• 15. the innovation connectionCollaboration and innovation go hand in hand, so it’s easy to see how they can often be confused with one another. This document isn’t about defining innovation so we won’t spend much time on it other than to say that those waters are also muddy. For some companies they only look to quantifiable measures of intellectual property outputs, for others it’s a qualitative trait of their culture. The reality should be somewhere in the middle and the degree varies depending upon industry sector. Regardless of your specific definition, collaboration brings about an exchange of ideas amongst a diversity of viewpoints. And executives intuitively know (and studies prove) that innovation, whether planned or unplanned occurs through this cascading, domino-like sequence of one idea sparking another. So while collaboration is not to be confused with innovation, it is certainly the enabler. © 2013 SideraWorks LLC. All Rights Reserved.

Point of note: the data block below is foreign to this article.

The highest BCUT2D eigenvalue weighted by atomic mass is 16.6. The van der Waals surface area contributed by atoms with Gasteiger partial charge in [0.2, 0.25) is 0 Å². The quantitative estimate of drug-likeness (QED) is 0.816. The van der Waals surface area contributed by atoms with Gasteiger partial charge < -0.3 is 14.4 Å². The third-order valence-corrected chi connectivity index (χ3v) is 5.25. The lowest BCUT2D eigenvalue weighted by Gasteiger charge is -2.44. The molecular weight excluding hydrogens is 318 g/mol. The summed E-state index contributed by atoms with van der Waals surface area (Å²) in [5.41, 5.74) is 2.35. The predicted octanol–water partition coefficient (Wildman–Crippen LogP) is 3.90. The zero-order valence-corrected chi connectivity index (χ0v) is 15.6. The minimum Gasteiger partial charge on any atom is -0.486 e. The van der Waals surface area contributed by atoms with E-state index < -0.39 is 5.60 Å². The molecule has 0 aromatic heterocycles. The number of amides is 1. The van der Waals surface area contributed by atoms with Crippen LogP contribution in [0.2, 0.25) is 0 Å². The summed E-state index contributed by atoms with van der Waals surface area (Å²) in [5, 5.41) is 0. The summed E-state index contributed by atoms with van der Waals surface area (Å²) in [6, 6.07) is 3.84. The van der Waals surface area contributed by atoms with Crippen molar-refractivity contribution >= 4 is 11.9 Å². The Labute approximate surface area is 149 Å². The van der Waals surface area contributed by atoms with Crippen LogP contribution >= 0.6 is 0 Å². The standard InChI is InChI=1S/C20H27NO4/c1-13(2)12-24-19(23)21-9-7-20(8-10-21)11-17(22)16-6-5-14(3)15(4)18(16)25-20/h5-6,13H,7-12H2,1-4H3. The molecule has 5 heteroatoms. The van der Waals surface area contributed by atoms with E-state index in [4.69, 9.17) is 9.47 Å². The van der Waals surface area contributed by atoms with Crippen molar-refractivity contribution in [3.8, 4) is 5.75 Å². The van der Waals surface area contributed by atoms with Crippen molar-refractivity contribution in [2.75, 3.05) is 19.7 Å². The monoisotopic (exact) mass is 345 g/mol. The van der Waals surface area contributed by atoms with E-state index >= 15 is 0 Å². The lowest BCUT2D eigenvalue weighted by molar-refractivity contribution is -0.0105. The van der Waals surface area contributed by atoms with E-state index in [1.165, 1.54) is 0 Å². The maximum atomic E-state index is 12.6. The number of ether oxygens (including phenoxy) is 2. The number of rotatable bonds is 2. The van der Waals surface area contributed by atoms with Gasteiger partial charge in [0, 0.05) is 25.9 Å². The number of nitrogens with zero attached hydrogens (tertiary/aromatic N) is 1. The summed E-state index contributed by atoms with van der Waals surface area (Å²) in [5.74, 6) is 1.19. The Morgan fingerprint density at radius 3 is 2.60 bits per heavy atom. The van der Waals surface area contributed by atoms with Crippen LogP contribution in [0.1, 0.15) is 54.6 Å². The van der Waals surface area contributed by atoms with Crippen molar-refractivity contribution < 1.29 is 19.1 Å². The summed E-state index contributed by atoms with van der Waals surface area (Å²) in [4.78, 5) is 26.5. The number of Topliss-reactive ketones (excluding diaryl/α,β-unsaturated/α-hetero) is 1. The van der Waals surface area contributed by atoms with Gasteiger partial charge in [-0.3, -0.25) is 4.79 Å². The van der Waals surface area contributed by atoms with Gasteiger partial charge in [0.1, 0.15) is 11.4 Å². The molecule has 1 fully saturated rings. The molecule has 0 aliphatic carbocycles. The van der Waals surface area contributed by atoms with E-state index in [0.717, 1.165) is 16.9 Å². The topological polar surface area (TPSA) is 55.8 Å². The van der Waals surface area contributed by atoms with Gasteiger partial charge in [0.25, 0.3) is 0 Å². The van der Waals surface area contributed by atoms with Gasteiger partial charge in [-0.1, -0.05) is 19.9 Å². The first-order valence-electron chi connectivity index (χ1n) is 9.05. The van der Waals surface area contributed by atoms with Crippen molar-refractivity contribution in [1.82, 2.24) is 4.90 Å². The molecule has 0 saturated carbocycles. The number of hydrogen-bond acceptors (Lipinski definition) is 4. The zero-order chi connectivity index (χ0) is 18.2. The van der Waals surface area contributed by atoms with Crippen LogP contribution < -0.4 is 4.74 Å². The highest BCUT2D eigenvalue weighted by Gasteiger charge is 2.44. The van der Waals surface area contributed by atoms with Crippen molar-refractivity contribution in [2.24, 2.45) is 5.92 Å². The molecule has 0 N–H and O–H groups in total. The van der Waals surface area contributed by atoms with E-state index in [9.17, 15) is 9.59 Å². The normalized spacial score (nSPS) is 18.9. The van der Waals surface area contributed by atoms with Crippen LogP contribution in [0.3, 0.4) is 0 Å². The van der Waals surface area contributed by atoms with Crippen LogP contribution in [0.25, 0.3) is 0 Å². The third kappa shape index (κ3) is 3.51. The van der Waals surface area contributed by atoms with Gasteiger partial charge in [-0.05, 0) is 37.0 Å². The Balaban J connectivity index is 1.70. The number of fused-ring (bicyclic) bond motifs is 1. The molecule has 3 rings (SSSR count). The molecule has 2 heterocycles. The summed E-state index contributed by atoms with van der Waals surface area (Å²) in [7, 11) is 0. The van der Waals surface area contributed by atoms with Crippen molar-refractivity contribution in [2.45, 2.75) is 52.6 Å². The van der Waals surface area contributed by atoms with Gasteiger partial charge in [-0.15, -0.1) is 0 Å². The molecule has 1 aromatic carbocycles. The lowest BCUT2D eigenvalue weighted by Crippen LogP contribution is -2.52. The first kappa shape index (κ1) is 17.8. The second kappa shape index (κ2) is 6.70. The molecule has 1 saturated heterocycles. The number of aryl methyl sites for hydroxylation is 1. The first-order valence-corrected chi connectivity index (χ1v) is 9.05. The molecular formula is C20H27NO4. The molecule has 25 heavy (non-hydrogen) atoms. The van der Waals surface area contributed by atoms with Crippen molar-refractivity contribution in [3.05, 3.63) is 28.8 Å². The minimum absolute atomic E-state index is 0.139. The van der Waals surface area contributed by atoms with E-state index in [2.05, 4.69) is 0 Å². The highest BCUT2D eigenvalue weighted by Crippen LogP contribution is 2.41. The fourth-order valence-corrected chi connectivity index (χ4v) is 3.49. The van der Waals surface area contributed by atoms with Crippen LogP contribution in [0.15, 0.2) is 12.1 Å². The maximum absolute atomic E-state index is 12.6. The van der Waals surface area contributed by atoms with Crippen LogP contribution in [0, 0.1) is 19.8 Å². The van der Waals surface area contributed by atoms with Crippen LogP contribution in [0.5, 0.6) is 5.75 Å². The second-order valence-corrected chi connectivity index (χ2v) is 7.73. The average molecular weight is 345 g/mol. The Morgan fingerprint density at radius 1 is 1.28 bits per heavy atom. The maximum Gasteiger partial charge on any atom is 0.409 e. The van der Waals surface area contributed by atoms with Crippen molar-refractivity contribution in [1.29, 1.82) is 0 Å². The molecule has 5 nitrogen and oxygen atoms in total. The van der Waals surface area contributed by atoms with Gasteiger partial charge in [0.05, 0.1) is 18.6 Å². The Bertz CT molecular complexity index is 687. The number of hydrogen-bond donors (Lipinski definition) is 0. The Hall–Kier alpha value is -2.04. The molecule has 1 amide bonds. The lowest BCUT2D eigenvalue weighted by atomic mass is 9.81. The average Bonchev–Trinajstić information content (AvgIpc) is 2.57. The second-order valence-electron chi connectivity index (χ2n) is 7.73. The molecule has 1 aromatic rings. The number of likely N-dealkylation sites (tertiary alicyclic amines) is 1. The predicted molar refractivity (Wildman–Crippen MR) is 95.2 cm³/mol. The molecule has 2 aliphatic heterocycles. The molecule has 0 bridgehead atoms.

• 16. the big picture Collaboration and enhanced innovation are natural artifacts of a social business. The six core traits of a social business (agile, adaptive, empowered, connected, open, and active intelligence) remove barriers to these objectives, reduce friction, and setup the appropriate organizational culture for organic adoption of these types of initiatives. Perhaps more importantly, the holistic viewpoint of a social business mindset ensures that all of the necessary elements for success (culture, technology, process) are accounted for and exponentially increases the odds of seeing a positive return. © 2013 SideraWorks LLC. All Rights Reserved. Adaptability Empowerment Agility Connectivity Active Intelligence Openness
  • 17. Amber Naslund, President @ambercadabra want to know more? Defining Social Business SideraWorks.com Matt Ridings, CEO @techguerilla info@sideraworks.com